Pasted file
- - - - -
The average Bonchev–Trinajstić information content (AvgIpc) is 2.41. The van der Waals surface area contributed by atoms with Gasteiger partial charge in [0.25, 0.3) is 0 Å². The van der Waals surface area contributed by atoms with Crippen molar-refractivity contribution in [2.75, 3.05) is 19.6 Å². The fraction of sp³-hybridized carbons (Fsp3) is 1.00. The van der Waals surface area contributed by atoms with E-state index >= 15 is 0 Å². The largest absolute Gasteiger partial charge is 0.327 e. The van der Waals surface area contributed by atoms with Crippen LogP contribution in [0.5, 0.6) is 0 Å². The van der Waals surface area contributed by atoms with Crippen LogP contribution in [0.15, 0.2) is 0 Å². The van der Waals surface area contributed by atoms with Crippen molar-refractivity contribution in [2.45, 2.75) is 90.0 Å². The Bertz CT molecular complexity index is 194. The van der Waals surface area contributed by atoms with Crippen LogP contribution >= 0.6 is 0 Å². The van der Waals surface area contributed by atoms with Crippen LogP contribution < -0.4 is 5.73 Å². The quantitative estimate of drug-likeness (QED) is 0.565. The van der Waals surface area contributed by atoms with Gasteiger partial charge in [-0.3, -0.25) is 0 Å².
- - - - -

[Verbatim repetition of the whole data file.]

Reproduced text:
The average Bonchev–Trinajstić information content (AvgIpc) is 2.41. The van der Waals surface area contributed by atoms with Gasteiger partial charge in [0.25, 0.3) is 0 Å². The van der Waals surface area contributed by atoms with Crippen molar-refractivity contribution in [2.75, 3.05) is 19.6 Å². The fraction of sp³-hybridized carbons (Fsp3) is 1.00. The van der Waals surface area contributed by atoms with E-state index >= 15 is 0 Å². The largest absolute Gasteiger partial charge is 0.327 e. The van der Waals surface area contributed by atoms with Crippen LogP contribution in [0.5, 0.6) is 0 Å². The van der Waals surface area contributed by atoms with Crippen LogP contribution in [0.15, 0.2) is 0 Å². The van der Waals surface area contributed by atoms with Crippen molar-refractivity contribution in [2.45, 2.75) is 90.0 Å². The Bertz CT molecular complexity index is 194. The van der Waals surface area contributed by atoms with Crippen LogP contribution >= 0.6 is 0 Å². The van der Waals surface area contributed by atoms with Crippen LogP contribution < -0.4 is 5.73 Å². The quantitative estimate of drug-likeness (QED) is 0.565. The van der Waals surface area contributed by atoms with Gasteiger partial charge in [-0.3, -0.25) is 0 Å².